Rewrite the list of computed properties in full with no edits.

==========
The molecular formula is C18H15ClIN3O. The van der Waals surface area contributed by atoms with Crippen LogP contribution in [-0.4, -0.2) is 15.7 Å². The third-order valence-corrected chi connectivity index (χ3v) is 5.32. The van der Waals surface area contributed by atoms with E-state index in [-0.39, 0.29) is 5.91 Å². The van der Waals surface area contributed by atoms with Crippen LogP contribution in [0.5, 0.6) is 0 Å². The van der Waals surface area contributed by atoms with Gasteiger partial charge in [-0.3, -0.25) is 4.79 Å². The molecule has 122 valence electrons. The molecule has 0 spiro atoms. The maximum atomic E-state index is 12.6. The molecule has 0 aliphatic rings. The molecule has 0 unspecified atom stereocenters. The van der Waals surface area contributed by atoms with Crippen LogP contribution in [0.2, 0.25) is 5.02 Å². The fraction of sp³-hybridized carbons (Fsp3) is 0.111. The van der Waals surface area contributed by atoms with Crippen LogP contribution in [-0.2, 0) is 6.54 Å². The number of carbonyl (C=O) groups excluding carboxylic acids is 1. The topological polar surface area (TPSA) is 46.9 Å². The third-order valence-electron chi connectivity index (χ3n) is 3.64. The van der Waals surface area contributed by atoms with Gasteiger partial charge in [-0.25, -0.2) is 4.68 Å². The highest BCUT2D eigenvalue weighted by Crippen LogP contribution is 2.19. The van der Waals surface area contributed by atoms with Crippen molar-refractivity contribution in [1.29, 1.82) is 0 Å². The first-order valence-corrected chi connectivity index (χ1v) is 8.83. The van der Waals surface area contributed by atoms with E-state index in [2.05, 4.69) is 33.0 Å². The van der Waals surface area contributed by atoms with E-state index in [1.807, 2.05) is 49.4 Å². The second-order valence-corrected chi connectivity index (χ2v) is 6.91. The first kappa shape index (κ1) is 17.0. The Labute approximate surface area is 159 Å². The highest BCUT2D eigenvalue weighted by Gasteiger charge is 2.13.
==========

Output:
The molecular formula is C18H15ClIN3O. The van der Waals surface area contributed by atoms with Crippen LogP contribution in [-0.4, -0.2) is 15.7 Å². The third-order valence-corrected chi connectivity index (χ3v) is 5.32. The van der Waals surface area contributed by atoms with E-state index in [-0.39, 0.29) is 5.91 Å². The van der Waals surface area contributed by atoms with Crippen LogP contribution in [0.5, 0.6) is 0 Å². The van der Waals surface area contributed by atoms with Gasteiger partial charge in [-0.3, -0.25) is 4.79 Å². The molecule has 122 valence electrons. The molecule has 0 spiro atoms. The maximum atomic E-state index is 12.6. The molecule has 0 aliphatic rings. The molecule has 0 unspecified atom stereocenters. The van der Waals surface area contributed by atoms with Crippen LogP contribution in [0.2, 0.25) is 5.02 Å². The fraction of sp³-hybridized carbons (Fsp3) is 0.111. The van der Waals surface area contributed by atoms with Crippen LogP contribution in [-0.2, 0) is 6.54 Å². The number of carbonyl (C=O) groups excluding carboxylic acids is 1. The topological polar surface area (TPSA) is 46.9 Å². The third-order valence-electron chi connectivity index (χ3n) is 3.64. The van der Waals surface area contributed by atoms with Gasteiger partial charge in [-0.25, -0.2) is 4.68 Å². The highest BCUT2D eigenvalue weighted by Crippen LogP contribution is 2.19. The van der Waals surface area contributed by atoms with Crippen molar-refractivity contribution in [1.29, 1.82) is 0 Å². The first-order valence-corrected chi connectivity index (χ1v) is 8.83. The van der Waals surface area contributed by atoms with E-state index in [2.05, 4.69) is 33.0 Å². The van der Waals surface area contributed by atoms with E-state index in [1.807, 2.05) is 49.4 Å². The second-order valence-corrected chi connectivity index (χ2v) is 6.91. The first kappa shape index (κ1) is 17.0. The Labute approximate surface area is 159 Å². The highest BCUT2D eigenvalue weighted by Gasteiger charge is 2.13.